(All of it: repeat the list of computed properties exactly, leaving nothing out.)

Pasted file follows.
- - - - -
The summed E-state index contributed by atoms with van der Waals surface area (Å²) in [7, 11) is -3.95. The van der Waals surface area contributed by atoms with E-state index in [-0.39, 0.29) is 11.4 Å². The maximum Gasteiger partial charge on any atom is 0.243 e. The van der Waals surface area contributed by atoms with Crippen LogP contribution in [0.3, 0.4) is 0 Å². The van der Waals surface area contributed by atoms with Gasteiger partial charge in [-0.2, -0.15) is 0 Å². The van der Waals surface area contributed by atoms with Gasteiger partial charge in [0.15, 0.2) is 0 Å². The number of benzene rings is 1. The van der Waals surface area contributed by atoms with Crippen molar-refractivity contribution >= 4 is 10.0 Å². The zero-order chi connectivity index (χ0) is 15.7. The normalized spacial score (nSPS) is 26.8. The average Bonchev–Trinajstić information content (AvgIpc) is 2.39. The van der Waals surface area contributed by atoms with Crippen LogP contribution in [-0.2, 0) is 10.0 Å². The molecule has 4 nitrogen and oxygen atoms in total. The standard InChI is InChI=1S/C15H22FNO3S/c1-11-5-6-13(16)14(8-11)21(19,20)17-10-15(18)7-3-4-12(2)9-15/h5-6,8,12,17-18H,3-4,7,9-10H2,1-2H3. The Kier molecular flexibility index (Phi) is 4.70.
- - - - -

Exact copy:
The summed E-state index contributed by atoms with van der Waals surface area (Å²) in [7, 11) is -3.95. The van der Waals surface area contributed by atoms with E-state index in [-0.39, 0.29) is 11.4 Å². The maximum Gasteiger partial charge on any atom is 0.243 e. The van der Waals surface area contributed by atoms with Crippen LogP contribution in [0.3, 0.4) is 0 Å². The van der Waals surface area contributed by atoms with Gasteiger partial charge in [-0.2, -0.15) is 0 Å². The van der Waals surface area contributed by atoms with Gasteiger partial charge in [0.15, 0.2) is 0 Å². The number of benzene rings is 1. The van der Waals surface area contributed by atoms with Crippen molar-refractivity contribution >= 4 is 10.0 Å². The zero-order chi connectivity index (χ0) is 15.7. The normalized spacial score (nSPS) is 26.8. The average Bonchev–Trinajstić information content (AvgIpc) is 2.39. The van der Waals surface area contributed by atoms with Crippen LogP contribution in [-0.2, 0) is 10.0 Å². The molecule has 4 nitrogen and oxygen atoms in total. The standard InChI is InChI=1S/C15H22FNO3S/c1-11-5-6-13(16)14(8-11)21(19,20)17-10-15(18)7-3-4-12(2)9-15/h5-6,8,12,17-18H,3-4,7,9-10H2,1-2H3. The Kier molecular flexibility index (Phi) is 4.70.